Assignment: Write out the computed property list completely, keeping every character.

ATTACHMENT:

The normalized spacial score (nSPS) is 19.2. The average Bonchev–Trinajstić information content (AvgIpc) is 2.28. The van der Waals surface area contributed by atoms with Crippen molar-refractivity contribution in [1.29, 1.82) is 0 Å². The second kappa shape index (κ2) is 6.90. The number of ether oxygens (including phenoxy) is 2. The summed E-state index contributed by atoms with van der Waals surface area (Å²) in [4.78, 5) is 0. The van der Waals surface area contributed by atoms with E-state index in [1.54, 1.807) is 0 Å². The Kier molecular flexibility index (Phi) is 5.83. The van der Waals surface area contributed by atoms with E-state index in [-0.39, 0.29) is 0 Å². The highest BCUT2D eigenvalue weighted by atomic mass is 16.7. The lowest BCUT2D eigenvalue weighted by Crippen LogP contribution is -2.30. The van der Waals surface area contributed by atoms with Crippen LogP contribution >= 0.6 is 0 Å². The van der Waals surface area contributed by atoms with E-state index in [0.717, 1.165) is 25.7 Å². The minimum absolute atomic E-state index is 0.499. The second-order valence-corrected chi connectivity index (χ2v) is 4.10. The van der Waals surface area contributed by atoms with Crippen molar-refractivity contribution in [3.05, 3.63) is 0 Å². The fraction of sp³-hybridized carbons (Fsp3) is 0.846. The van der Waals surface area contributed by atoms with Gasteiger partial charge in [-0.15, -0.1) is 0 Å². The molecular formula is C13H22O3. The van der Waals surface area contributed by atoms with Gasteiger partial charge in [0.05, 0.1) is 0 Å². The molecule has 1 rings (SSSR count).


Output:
The normalized spacial score (nSPS) is 19.2. The average Bonchev–Trinajstić information content (AvgIpc) is 2.28. The van der Waals surface area contributed by atoms with Crippen molar-refractivity contribution in [1.29, 1.82) is 0 Å². The second kappa shape index (κ2) is 6.90. The number of ether oxygens (including phenoxy) is 2. The summed E-state index contributed by atoms with van der Waals surface area (Å²) in [4.78, 5) is 0. The van der Waals surface area contributed by atoms with E-state index in [1.54, 1.807) is 0 Å². The Kier molecular flexibility index (Phi) is 5.83. The van der Waals surface area contributed by atoms with E-state index in [-0.39, 0.29) is 0 Å². The highest BCUT2D eigenvalue weighted by atomic mass is 16.7. The lowest BCUT2D eigenvalue weighted by Crippen LogP contribution is -2.30. The van der Waals surface area contributed by atoms with Crippen LogP contribution >= 0.6 is 0 Å². The van der Waals surface area contributed by atoms with E-state index in [0.717, 1.165) is 25.7 Å². The minimum absolute atomic E-state index is 0.499. The second-order valence-corrected chi connectivity index (χ2v) is 4.10. The van der Waals surface area contributed by atoms with Crippen molar-refractivity contribution in [3.05, 3.63) is 0 Å². The fraction of sp³-hybridized carbons (Fsp3) is 0.846. The van der Waals surface area contributed by atoms with Gasteiger partial charge in [-0.15, -0.1) is 0 Å². The molecular formula is C13H22O3. The van der Waals surface area contributed by atoms with Gasteiger partial charge in [0.05, 0.1) is 0 Å². The molecule has 1 rings (SSSR count).